v3:     The Steward goes off to collect the books.  He doesn’t have very long – a couple of hours at the most – before the Master will be expecting him back with the books.  And we hear his monologue, thinking about his options.  He is not up to working as a labourer, and his sense of honour prevents him from working as a beggar.


v4:     Continues his reflections.  He wants to be received into someone else’s house – in other words, he wants another job, managing another farm.  He knows that when people know he has been sacked for corruption, no one will employ him.  So he works out a ruse to show how clever he is and to make himself popular.


vv 5-7:   So he calls in his master’s debtors one by one.  They are people who are working the Master’s land and pay a proportion of their harvest as rent.  The steward asks them what they are due to pay the Master come the harvest.  He knows of course, because it is written in the book, but the negotiation starts with the question.  He then tells them to change the account to a much reduced quantity of oil or wheat.  Fifty measures of oil was worth 18 months wages to a farm worker.  The debtors go home rejoicing and probably put on a party to celebrate.


v8:     It is only then that the steward takes the books to the Master and the Master can see for himself the changes to the accounts.  What is the Master to do now?  He has two options:

  • He could send another messenger to the debtors and tell them that the Steward got it wrong. If he does that, he will make himself very unpopular.
  • Or, he can remain quiet and accept the situation, with the whole community celebrating his extraordinary generosity.

And that’s what he does.  That is the risk that the steward has taken, that this generous and gracious Master would respond with even more generosity and grace.  So the Master pays the price for the steward’s salvation.  He praises the steward for his cleverness, for the way he trusted everything to the mercy of his Master.  He is not praised for his ethics, but for understanding the nature of the Master.  And he was willing to act on his perceptions, which took huge courage.  He dispensed forgiveness to the debtors; he wiped off their debt.  That is what God does for us.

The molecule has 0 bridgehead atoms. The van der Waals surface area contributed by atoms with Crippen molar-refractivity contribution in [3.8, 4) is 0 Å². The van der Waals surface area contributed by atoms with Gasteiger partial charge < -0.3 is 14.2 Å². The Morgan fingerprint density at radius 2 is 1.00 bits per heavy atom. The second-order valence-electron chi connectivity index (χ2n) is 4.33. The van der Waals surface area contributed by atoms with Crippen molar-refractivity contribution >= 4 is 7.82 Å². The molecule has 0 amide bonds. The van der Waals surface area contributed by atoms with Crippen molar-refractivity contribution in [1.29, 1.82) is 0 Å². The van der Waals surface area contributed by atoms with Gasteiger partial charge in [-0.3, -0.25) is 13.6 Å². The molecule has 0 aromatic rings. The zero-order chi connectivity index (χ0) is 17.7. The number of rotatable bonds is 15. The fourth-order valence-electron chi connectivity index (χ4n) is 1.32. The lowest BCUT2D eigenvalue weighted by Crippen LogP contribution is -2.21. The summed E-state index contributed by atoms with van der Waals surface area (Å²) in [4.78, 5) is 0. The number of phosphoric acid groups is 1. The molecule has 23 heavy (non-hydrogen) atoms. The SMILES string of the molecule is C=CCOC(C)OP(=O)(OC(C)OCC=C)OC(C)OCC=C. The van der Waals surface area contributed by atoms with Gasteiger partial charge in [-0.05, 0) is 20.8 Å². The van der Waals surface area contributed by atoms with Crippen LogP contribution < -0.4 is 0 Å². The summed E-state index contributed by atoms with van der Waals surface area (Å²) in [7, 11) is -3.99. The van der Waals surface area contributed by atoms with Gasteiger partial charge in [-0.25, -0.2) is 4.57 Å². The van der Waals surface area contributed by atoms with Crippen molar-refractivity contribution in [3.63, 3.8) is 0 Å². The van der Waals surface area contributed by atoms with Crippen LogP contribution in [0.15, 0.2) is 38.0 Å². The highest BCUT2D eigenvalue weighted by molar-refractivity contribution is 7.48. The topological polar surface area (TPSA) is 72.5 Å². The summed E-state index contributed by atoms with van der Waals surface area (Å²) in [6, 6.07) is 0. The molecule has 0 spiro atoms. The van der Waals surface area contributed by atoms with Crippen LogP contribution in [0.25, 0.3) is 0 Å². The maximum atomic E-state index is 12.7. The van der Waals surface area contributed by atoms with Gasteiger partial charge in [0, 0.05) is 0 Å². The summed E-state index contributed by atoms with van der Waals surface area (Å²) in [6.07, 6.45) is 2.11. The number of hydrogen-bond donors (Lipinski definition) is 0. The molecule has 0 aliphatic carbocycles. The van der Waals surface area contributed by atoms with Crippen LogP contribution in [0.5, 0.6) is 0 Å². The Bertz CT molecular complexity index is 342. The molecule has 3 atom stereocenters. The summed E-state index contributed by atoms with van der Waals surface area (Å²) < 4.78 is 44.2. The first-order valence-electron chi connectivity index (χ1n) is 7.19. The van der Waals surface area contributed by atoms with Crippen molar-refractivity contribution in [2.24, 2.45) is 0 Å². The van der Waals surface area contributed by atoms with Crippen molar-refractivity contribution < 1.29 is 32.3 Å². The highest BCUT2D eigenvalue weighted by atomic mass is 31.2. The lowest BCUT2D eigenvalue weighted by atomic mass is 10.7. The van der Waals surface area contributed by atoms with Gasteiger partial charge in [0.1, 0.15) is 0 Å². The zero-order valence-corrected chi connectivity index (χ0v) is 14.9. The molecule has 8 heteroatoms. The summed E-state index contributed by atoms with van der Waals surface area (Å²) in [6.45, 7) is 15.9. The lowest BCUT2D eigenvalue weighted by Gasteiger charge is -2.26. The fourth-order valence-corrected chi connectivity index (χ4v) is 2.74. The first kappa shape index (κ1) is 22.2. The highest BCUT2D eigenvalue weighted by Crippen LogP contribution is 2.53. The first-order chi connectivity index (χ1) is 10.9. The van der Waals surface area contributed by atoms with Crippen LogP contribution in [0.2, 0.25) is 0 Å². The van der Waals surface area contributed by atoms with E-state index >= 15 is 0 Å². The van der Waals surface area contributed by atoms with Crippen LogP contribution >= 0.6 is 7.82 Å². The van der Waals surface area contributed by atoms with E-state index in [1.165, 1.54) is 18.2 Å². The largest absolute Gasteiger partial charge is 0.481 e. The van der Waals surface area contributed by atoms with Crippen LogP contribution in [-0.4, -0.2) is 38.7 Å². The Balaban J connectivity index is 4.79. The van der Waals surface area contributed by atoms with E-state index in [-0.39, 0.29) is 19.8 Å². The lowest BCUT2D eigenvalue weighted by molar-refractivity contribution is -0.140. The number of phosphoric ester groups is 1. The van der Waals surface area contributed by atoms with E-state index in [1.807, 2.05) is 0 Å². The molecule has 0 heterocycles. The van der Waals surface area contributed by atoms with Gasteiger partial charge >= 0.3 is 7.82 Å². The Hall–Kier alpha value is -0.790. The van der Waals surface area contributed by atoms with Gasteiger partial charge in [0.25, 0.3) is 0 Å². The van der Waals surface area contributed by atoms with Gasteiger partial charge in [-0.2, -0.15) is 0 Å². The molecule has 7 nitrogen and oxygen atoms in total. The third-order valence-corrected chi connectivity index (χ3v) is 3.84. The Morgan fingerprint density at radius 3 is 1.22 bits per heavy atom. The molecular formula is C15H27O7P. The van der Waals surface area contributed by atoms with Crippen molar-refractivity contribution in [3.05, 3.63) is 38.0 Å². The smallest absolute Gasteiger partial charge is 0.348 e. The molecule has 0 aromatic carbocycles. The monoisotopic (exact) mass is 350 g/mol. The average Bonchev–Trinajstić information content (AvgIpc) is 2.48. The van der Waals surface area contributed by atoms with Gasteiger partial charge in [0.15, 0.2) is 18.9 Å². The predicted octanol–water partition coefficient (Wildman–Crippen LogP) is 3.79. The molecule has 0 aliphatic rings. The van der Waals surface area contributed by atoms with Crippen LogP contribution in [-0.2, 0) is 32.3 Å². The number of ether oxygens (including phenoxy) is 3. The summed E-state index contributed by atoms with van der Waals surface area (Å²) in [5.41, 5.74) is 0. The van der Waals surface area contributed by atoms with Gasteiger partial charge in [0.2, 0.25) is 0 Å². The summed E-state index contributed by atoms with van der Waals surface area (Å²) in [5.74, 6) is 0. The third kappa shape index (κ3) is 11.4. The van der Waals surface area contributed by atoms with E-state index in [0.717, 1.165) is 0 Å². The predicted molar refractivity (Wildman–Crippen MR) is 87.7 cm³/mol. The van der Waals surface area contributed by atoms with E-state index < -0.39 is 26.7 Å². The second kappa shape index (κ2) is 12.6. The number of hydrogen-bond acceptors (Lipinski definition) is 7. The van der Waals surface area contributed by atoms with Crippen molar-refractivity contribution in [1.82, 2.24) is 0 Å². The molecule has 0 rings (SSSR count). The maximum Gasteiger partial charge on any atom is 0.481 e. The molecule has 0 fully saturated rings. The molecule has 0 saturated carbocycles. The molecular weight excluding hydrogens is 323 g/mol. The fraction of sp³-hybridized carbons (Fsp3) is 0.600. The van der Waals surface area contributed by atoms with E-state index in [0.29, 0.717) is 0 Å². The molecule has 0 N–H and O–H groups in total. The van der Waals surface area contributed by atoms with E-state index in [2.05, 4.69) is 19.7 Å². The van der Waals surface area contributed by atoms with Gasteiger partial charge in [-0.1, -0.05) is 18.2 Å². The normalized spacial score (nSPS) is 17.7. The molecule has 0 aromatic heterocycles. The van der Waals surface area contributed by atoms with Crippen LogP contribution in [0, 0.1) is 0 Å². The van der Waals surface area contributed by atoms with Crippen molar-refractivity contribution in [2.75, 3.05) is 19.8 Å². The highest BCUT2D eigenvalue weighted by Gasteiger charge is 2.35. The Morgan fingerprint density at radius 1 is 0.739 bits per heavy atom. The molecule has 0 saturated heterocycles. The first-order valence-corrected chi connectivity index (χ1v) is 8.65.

And the question that leaves us is:  do you recognise God’s generosity and grace?  How far do you trust in God’s mercy?  Can you believe in a God who has forgiven you everything?  Do you behave according to your trust in God?  Do you live as one who has been liberated from debt?  Do you extend the grace you have received to others?  Do you forgive the debts that others owe you?


That is the cleverness of the unjust steward.  That is the cleverness that Jesus commends.  That is the cleverness that he asks of us.

Receiving Mercy


Paul was an educated man.  He was very religious, very upright – as far as he was concerned, he knew what God wanted.  He was young and idealistic.  He would defend his faith to the hilt, even going so far as to harass the people he thought were deluded heretics.  He was even happy to be part of the crowd which murdered a man because of his beliefs.  He didn’t see the evil in his own heart.  He though his violence was justified.  He thought he was doing God’s work.  He thought he was OK.  In reality, he was lost.  He was trapped by the conviction that he was right.  He was trapped because he found people with different views offensive.